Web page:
CRAE responds to the Queen's Speech
The Children's Rights Alliance for England (CRAE) will be working throughout the parliamentary session to highlight significant threats and opportunities for children's human rights, and to support Parliamentarians to strengthen legal protection for children's human rights as set out in the United Nations Convention on the Rights of the Child (CRC) and other human rights instruments. The CRC was adopted by the United Nations in 1989 and ratified by the UK in December 1991. October 2008 saw the third examination of the UK Government's implementation of the CRC, which resulted in almost 120 recommendations detailing where more needs to be done to strengthen children's human rights.
This statement focuses on the Government's proposals to reform the role of the Office of the Children's Commissioner for England, as outlined in the Queen's Speech.
CRAE is delighted that the Government proposes to include provisions to strengthen the role of the Children's Commissioner in the Children and Families Bill and strongly supports the proposal that the Commissioner should have a new power to undertake children's rights impact assessments on policy and legislation affecting children. A strong, independent Children's Commissioner is crucial to the protection and promotion of children's rights in England.
In order to fulfill this role effectively, it is essential that provisions relating to the Children's Commissioner's mandate, duties, powers and accountability comply with those minimum standards established in the Paris Principles for National Human Rights Institutions (NHRIs), by the UN Committee on the Rights of the Child for NHRIs for children, and by the European Network of Ombudspeople for Children. The Children's Commissioner must:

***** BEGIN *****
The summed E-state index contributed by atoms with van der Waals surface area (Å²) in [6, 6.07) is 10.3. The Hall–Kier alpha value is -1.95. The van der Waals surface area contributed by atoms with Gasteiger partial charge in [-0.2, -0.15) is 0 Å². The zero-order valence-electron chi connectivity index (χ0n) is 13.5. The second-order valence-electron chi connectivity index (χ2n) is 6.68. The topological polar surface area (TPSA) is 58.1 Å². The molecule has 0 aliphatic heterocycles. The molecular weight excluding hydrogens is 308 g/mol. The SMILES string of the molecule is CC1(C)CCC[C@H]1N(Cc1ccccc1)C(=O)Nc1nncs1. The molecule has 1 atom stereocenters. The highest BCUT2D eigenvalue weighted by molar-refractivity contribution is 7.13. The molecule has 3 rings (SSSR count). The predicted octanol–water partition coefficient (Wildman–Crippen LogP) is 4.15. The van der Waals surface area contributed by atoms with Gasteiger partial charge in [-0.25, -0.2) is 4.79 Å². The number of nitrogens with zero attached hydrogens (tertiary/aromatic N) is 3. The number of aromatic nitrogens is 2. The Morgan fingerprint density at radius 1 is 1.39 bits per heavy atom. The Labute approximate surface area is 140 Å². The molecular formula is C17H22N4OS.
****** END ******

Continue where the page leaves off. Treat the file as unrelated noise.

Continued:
- seek the full realisation of children's rights;
- be fully independent of Government, political parties, NGOs and other interest groups;
- have a broad mandate, with strong investigatory powers, and adequate resources; and
- be accountable to Parliament, the public and (most crucially) children and young people.
Changes to the role of the Children's Commissioner will be most effective if accompanied by complementary measures to ensure that children's rights are at the heart of public decision-making. The Government has stated its commitment to ensuring that children's rights considerations influence government policy development. This Bill presents an opportunity to reflect and strengthen this commitment, in legislation, through enactment of duties on public authorities to have due regard to children's rights in matters affecting children.